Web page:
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Regular attendance is measured as being at school 90% of class time.
This reflects an international standard and acknowledges that sometimes pupils are unable to attend for unavoidable reasons, such as illness.
During term 2 last year, just 62.6% of the region’s 47,391 pupils attended school regularly, meaning 37.4% did not.
Despite the seemingly low regular attendance, it is the highest regional regular attendance statistic for New Zealand.
The national average of pupils attending class regularly was 57.7%, and some regions dropped as low as 47.9%.
Regular attendance in New Zealand schools has been declining over the past decade, prompting the Government to remind parents and caregivers that they need to ensure their children go to school unless they are sick.
Otago Secondary Principals’ Association president Linda Miller said the numbers were concerning.
‘‘If students aren’t at school, they’re not maintaining relationships with peers and staff, and their learning is compromised.’’
What was more concerning was the problem was getting worse.
‘‘It’s due to a number of factors. One factor is how many more families are taking their kids out of school to have overseas holidays.
‘‘I also think parents are finding it far more of a challenge to get their children to school than it has been in the past.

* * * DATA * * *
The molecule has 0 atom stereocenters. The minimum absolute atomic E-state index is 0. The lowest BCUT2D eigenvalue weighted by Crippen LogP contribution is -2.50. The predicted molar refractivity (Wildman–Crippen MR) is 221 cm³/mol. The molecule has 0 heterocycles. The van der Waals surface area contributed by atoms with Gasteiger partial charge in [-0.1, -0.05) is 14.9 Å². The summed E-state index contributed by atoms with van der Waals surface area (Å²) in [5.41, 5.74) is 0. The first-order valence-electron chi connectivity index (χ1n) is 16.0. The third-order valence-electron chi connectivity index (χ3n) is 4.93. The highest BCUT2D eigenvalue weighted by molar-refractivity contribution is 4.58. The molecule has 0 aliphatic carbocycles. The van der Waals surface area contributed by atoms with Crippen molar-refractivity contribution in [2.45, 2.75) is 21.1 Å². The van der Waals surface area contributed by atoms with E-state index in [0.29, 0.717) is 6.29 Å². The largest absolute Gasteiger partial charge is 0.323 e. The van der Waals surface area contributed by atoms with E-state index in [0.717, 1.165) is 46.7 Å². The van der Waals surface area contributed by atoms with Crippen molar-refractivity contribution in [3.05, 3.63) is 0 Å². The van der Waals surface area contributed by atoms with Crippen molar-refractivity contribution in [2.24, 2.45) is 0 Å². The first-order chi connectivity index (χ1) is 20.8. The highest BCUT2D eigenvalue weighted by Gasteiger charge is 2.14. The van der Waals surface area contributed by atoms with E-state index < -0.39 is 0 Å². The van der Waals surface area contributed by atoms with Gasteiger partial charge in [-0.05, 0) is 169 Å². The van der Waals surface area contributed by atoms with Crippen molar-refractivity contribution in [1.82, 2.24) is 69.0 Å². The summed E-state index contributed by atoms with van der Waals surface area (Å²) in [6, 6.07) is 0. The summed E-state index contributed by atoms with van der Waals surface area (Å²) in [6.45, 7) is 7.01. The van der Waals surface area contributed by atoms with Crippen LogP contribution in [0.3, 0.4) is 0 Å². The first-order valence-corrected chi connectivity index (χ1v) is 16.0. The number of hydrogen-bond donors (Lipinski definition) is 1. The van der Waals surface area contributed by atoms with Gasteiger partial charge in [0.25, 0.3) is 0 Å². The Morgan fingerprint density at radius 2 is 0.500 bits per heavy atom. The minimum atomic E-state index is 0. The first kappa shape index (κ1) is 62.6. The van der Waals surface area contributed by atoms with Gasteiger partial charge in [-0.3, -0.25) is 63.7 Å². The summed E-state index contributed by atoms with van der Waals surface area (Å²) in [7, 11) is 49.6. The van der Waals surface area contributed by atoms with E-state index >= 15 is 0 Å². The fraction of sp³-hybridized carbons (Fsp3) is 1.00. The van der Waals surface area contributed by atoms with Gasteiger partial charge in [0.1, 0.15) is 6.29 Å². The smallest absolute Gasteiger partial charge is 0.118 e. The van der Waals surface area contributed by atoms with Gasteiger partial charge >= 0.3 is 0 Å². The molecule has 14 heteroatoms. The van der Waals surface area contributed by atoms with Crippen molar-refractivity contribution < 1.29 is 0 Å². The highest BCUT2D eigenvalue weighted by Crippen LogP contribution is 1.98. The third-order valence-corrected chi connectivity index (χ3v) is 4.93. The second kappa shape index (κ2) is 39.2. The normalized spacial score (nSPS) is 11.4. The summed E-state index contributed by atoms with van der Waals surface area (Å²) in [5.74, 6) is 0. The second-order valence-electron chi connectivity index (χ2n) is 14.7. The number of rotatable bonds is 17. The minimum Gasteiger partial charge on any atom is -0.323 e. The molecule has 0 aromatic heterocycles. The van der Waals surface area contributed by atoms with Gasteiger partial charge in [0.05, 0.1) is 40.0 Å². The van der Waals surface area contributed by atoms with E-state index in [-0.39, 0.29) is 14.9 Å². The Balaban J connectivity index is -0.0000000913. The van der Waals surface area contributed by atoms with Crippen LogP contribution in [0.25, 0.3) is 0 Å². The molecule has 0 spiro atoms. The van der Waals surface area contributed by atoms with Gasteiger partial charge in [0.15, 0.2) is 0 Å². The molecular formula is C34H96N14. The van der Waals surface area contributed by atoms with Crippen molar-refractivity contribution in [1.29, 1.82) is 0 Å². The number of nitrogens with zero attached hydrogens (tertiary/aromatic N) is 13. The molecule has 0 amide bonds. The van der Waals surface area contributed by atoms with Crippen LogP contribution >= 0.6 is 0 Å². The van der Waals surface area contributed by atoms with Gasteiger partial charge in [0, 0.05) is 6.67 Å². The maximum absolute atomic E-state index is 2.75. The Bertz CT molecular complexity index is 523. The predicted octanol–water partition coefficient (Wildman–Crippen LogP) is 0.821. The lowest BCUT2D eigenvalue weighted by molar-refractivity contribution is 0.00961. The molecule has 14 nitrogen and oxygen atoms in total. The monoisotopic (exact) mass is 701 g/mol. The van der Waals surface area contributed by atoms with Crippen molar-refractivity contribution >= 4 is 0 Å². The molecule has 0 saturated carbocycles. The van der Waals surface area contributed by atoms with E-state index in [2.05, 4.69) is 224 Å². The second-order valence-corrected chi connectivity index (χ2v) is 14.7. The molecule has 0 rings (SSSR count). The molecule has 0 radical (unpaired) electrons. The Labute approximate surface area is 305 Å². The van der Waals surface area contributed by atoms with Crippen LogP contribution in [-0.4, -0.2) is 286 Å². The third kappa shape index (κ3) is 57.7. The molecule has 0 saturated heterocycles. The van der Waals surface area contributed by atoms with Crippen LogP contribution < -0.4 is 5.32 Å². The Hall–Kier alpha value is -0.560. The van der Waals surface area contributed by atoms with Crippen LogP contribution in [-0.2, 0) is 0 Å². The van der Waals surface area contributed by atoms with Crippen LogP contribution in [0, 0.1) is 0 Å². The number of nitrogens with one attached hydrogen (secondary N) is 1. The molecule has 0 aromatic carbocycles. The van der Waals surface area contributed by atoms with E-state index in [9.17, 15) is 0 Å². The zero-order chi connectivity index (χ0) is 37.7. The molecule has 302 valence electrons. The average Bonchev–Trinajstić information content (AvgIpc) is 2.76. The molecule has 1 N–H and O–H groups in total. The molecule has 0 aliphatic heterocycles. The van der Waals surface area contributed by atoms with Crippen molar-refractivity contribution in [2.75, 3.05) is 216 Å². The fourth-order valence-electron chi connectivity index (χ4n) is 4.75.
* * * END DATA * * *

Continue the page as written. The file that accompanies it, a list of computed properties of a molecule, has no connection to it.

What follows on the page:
‘‘I think that’s for a whole lot of societal factors, including mental health and fractured families, etc. Often when families are under stress, you see it in the non-attendance of children at school.’’
Associate Education Minister Tracey Martin said attendance was a ‘‘tricky’’ thing to talk about at present, given the fears around the coronavirus.
‘‘But it is clear from the patterns of absences — they are worse on Mondays and Fridays, and 22% of students weren’t at school on the last day of term — that something else is going on.’’
The statistics showed attendance was better at primary school and deteriorated at secondary school, and non-attendance rates were higher for girls.
She said the Government and Ministry of Education were making changes to address the issue, but parents and schools needed to take it seriously too.
“Research shows that every day away from school can affect results.
‘‘For example, students attending 95% of days in year 10 later get an average of 75 credits at NCEA level 3 — more than enough to achieve the qualification.
‘‘For students attending year 10 for 85% of the time, only about half go on to achieve NCEA level 3.”
Mrs Martin said the ministry would be communicating with schools and parents, and a social media programme would be launched soon to remind parents about the importance of attendance.
“It is also changing the way attendance data is collected. All schools will be asked to record attendance across the year and the codes used will be reduced and simplified to make the process easier and the data more useful.”
A number of wider education changes under way would also help with attendance.
At a national level, these included supporting schools via the Learning Support Action Plan and redesigning and improving Alternative Education provision, she said.